Black Women… Beyonce’s Lemonade

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I just watched Lemonade, and before I can get into my first reactions to this musical film, I need to get one thing off my chest:

formation

Fuck Jay Z & fuck forgiveness.

Okay… now I can begin.

“Formation” marked a turn to Beyonce’s image and career. As she fearlessly proclaimed and reclaimed her Blackness, and stood up for the dignity of Black women and Black lives, she carved a new place for herself as an artist.

Two months later, she brings us Lemonade. A film. A musical. An album. An invitation into Beyonce’s most vulnerable self, and a love letter to Black women’s past, present and future, it’s both heartbreaking and beautiful. Visually, it’s breathtaking, lyrically it poetically justifies Beyonce as an artist who’s untouchable and constantly redefining herself. Lemonade transitions Beyonce from a sexy pop icon, to a deeply refined artist.

Before yesterday, we didn’t know what Lemonade was going to be. I don’t think any of us were prepared to have Jay Z’s infidelity confirmed and detailed in this visual album. Lemonade reveals the darker side to the Carter’s marriage. A marriage that has always been posed as sexy and powerful has been uncovered as deeply flawed, and, quite frankly, trope-ish . Even Beyonce, with all of her beauty and significance, hasn’t been able to escape the tradition of men stepping out on their wives over and over     again. Beyonce’s response to her pain is raw, complicated, and whether or not I approve of her “final warning,” it’s honest.

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But is this solely an album about Beyonce and Jay Z’s less than perfect marriage? It’s easy to get lost in the devastating details Beyonce lays out for us. Comparing  J to her daddy, recalling the various women she’s seen in her hallways, along with the sleepless nights waiting for him to come home or return her phone calls, we feel sad for Beyonce. Not because her vulnerabilities have exposed her weaknesses, but because they reveal something we’ve never truly seen from her: human pain.

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In the song, “Anger,”  we hear Malcolm X summing up the reality of Black women:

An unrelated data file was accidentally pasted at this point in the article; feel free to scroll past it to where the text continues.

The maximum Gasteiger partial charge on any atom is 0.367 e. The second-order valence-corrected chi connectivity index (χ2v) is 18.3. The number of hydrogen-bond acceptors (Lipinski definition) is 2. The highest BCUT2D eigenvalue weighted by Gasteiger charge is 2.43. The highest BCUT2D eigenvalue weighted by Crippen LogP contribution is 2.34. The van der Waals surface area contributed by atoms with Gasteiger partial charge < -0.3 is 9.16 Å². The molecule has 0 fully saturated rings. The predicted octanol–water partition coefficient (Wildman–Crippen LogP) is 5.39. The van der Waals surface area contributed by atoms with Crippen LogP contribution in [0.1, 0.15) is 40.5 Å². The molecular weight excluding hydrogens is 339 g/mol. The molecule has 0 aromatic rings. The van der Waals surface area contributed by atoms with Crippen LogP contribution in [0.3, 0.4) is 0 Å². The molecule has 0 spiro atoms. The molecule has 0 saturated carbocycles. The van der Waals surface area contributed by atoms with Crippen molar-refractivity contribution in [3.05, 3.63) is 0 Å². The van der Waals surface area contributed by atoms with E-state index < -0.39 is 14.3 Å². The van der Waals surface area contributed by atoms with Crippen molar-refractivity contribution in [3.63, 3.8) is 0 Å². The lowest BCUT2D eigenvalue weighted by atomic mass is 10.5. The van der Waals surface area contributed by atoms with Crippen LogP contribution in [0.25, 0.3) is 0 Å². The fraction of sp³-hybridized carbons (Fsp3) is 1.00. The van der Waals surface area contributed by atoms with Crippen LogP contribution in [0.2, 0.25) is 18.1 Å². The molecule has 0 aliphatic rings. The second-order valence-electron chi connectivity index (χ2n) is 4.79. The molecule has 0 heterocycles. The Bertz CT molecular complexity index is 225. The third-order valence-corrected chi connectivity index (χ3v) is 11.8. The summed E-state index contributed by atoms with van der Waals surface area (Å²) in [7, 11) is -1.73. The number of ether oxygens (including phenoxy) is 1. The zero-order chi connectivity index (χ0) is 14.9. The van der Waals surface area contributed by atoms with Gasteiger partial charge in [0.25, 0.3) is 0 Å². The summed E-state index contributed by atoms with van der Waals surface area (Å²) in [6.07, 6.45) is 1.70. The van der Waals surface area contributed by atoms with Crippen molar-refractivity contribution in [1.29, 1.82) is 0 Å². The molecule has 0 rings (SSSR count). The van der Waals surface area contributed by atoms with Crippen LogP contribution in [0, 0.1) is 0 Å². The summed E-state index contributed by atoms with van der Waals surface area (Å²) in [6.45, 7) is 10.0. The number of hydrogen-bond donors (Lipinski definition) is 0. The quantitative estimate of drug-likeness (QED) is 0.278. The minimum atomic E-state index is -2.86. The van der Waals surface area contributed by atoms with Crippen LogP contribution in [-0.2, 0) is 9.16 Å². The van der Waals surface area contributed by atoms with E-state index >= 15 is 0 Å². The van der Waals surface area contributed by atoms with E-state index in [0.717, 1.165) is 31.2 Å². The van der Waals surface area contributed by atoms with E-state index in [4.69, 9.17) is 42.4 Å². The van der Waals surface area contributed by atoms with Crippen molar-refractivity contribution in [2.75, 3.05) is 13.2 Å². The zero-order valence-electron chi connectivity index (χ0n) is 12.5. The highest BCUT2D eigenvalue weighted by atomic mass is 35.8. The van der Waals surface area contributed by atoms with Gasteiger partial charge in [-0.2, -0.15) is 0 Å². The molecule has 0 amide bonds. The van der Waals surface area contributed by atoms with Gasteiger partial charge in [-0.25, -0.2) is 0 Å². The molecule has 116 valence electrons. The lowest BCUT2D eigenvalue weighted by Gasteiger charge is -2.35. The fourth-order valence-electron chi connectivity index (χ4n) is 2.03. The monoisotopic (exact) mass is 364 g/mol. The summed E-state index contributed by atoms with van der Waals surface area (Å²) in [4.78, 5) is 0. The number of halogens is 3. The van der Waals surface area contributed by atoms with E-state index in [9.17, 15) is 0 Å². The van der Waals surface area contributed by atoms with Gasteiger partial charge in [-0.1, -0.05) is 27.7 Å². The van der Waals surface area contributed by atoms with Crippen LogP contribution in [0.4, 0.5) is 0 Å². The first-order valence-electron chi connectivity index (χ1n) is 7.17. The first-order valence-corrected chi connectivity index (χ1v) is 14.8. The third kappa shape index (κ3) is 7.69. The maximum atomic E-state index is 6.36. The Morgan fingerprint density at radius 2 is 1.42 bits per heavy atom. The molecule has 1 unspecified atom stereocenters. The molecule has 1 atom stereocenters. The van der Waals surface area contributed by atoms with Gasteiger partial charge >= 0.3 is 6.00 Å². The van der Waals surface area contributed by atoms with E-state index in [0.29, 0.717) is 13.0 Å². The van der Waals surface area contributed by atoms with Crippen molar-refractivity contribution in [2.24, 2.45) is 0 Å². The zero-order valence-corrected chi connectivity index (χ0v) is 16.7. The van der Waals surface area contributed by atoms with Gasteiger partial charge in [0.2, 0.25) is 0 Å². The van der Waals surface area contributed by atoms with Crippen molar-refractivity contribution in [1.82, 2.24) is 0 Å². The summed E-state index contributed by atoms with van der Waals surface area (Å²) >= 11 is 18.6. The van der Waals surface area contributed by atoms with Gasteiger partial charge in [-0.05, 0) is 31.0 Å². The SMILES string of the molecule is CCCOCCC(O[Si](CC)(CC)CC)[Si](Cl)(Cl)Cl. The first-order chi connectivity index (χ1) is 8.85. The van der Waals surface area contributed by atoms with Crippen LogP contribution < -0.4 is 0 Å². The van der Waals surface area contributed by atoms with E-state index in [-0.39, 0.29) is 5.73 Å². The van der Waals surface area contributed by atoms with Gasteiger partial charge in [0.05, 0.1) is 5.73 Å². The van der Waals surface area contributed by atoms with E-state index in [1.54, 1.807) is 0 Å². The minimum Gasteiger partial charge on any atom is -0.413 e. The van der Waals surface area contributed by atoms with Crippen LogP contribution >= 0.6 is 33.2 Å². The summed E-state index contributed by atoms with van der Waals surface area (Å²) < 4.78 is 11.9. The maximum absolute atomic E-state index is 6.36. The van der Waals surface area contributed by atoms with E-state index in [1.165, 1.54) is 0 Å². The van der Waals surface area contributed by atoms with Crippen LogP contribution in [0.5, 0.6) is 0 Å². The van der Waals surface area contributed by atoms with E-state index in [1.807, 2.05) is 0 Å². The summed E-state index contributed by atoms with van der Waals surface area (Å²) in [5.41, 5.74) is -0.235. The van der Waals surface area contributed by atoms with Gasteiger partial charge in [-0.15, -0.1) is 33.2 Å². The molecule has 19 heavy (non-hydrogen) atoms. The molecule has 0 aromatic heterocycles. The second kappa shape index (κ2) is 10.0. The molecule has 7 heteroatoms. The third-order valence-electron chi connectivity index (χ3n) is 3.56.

The most disrespected person in America is the black woman.
The most unprotected person in America is the black woman.
The most neglected person in America is the black woman.

While these powerful words most certainly can be directed to Jay Z’s treatment of Beyonce, it doesn’t stop there. Later in the album/film, we also see the Black mothers who have been disrespected by our judicial system. In “Resurrection,” women hold photos of Black men who have died. Sybrina Fulton, mother of Trayvon Martin, Gwenn Carr, mother of Eric Garner, and Lezley McSpadden, mother of Michael Brown, are shown holding photographs of their murdered sons.  Their presence in the film is significant, because it brings to light the Black women who have often been forgotten and silenced in the midst of the Black Lives Matter Movement: the Black mothers.

In the forefront of infidelity, shameless behavior and the systemic mistreatment of Black women, we see the other women. Not the women J’s been creeping with, and not only the women who’ve been mistreated, but the women standing next to, behind, and before Beyonce. Black women– in all of our pretty shades of brown and beige– stand, sit, dance together.They hold hands with each other. They look out for each other. They hold each other. These women are from our past, these women are from our now, these women are our future. I find these women to be the lemonade made from the lemons of our realities.

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